Anatomy of a food label – Part 2

Hi Everyone,

Last week we looked at the what, where, who and how of a food label. I explained that a good food label should tell us what the food is, where it comes from, who made it, what’s in it, and how it was made, among other things.

I’ll conclude this two-part series this week by discussing the part of the food label that most of us look at first – the Nutrition Facts Table. This is the part of the label where we get details about portions, servings, calories, minerals, vitamins, ingredients etc. I’ll also explain the nutrition claims found on some food labels; and finally, we’ll turn our attention to some standard labelling terms such as healthy and natural and what they mean.

Here’s a sample of a food label. Note carefully the various sections and how to interpret the information.

Additional information

Percent Daily Value (% Daily Value)

I’ve already suggested that an easy way to understand the percent daily value of the nutrients we are supposed to consume is to think of it on a scale of 0% – 100%. In the case of the example outlined in the diagram shown, you will notice that the cereal taken with fat free milk only contains 8% of the daily value of dietary fibre we are allowed. The number 8 is somewhat low on the scale and it tells us two things – one, that the food is not a very good source of the nutrient, fibre, and secondly, that we still have 92% of our daily value of dietary fibre to consume from other foods. Now, when we see the percentage value for the various nutrients on each label, we should be able to ascertain if the product we are consuming is a good source of a particular nutrient, and, it should give us an idea of the remainder of our recommended percent daily value.

Use the following as a guide to interpreting percent daily value on food labels. If the label says that the food contains 5% or less of a particular nutrient, then that product is a low source of the nutrient. If it says 10 – 19%, it is a good source; 20% or more is a high source; 40% and more, then it is an extremely high source. As we can see in the diagram, this cereal is an extremely high source of iron – one serving will give us 60% of our recommended percent daily value!

Nutrition Claims

Many food labels make nutrition claims and these claims are obviously made to entice us to buy the products. There are several types of nutrition claims but two in particular that are very obvious are the health claim and the nutrient-content claim.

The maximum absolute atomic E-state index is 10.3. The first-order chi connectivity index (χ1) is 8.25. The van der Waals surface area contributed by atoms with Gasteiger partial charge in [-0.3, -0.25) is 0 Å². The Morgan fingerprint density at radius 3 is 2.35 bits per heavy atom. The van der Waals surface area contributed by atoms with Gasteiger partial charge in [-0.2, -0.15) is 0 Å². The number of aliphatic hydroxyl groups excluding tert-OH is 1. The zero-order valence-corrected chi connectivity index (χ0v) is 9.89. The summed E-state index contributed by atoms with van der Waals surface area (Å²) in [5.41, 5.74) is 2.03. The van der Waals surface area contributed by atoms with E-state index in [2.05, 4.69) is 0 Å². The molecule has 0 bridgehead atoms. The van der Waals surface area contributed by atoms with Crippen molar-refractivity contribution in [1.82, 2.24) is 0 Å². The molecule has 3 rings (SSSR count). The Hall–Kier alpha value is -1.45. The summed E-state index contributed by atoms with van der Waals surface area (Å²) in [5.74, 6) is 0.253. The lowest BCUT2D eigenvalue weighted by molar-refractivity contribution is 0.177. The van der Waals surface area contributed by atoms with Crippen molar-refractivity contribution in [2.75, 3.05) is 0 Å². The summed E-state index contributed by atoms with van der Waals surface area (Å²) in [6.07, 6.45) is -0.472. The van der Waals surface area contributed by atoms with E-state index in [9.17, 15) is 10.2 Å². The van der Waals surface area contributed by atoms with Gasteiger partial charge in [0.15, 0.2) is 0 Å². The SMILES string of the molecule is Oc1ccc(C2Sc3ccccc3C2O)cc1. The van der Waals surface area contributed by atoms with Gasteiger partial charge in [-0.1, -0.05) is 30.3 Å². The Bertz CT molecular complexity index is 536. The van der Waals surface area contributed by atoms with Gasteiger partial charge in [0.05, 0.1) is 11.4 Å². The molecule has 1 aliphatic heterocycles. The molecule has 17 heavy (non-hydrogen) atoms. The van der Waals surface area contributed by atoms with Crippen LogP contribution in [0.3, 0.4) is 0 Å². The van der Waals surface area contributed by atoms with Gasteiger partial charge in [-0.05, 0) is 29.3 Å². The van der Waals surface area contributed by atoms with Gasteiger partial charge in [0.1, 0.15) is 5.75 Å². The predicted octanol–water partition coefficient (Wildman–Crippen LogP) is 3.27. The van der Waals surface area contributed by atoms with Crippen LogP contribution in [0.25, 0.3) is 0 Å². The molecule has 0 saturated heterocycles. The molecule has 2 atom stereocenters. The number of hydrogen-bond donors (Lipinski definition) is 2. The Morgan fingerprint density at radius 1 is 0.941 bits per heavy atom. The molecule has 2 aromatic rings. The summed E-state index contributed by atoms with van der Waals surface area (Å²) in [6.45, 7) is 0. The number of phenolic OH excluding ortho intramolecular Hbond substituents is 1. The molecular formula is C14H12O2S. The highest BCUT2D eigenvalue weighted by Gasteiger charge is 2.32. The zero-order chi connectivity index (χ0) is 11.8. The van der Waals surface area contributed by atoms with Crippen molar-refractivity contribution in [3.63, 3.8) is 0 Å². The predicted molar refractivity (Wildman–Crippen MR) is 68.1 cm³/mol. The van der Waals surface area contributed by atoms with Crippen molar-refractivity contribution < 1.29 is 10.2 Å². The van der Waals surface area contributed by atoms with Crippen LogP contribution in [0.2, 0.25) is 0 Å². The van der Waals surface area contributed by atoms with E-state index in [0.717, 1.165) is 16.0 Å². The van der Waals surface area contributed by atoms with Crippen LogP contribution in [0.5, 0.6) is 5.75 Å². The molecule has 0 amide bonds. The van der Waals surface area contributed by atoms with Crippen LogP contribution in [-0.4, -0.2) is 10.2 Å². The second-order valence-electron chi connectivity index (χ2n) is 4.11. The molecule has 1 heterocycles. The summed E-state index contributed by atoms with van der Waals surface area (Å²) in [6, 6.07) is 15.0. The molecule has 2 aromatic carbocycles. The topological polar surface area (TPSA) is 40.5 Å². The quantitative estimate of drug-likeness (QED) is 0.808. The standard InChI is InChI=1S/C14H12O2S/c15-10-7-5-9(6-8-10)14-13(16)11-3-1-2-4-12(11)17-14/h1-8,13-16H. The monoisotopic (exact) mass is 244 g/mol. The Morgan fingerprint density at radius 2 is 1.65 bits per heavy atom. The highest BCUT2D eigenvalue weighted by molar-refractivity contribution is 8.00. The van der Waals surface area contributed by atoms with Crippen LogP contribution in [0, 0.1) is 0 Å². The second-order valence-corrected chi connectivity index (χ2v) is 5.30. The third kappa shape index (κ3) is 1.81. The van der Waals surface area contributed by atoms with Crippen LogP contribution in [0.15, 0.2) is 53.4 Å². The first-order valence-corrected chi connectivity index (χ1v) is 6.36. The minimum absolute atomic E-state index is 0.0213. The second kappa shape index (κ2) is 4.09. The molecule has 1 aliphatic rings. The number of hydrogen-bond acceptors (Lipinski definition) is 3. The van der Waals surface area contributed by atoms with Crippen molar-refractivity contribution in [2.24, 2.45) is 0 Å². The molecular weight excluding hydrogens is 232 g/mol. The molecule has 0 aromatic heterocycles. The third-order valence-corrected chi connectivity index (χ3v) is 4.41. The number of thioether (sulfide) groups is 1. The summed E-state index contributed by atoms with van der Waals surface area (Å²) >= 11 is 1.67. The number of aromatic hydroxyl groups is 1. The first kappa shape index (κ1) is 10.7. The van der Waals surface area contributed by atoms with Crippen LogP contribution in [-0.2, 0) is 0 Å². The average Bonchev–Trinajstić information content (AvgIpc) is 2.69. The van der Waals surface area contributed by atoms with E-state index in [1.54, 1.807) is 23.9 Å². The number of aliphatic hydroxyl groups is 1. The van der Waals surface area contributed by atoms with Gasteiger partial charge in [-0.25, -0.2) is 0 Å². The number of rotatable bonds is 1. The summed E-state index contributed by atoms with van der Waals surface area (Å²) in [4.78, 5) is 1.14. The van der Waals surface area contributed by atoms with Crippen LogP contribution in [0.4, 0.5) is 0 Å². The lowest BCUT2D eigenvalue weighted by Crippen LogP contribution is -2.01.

Health Claim – this is any claim made on a food label that describes a relationship between nutrients, or a food, and the risk of a disease or health-related condition. When a label makes a health claim, what it is saying is that if you eat this product it can help prevent, help fight or reduce certain things. For example:

►    Calcium is linked with osteoporosis

►    Dietary saturated fat and cholesterol with heart disease

►    Sodium with hypertension

►    Fruits and vegetables with cancer.

Nutrient-content claim – this type of claim gives information about a nutrient such as fat, sodium (salt) or sugar. A nutrient-content claim seeks to describe the level or amount of a particular nutrient contained in a food.

Nutrient-content claims bring us to the confusing part of trying to decipher what is fat free, low fat, reduced fat etc. Here’s what it all means.

Low calorie means that the product contains 40 calories or less per serving size.

Reduced calorie means that the product has less than 1/3 to half fewer calories than the normal regular product. For example, if you buy mayonnaise that says: reduced calorie, it means that 1 cup of the reduced calorie mayonnaise will contain 1/3 to half fewer calories than 1 cup of regular mayonnaise.

Calorie free means that the product has less than 5 calories per serving size.

Low fat means that the product must contain less than 3 grammes of fat per serving size.

Fat free means that the product contains less than 0.5 grammes of fat per serving size.

Low saturated fat means the product contains 1 gramme or less of fat per serving size.

Low cholesterol means that the product contains 20 milligrammes or less cholesterol per serving size.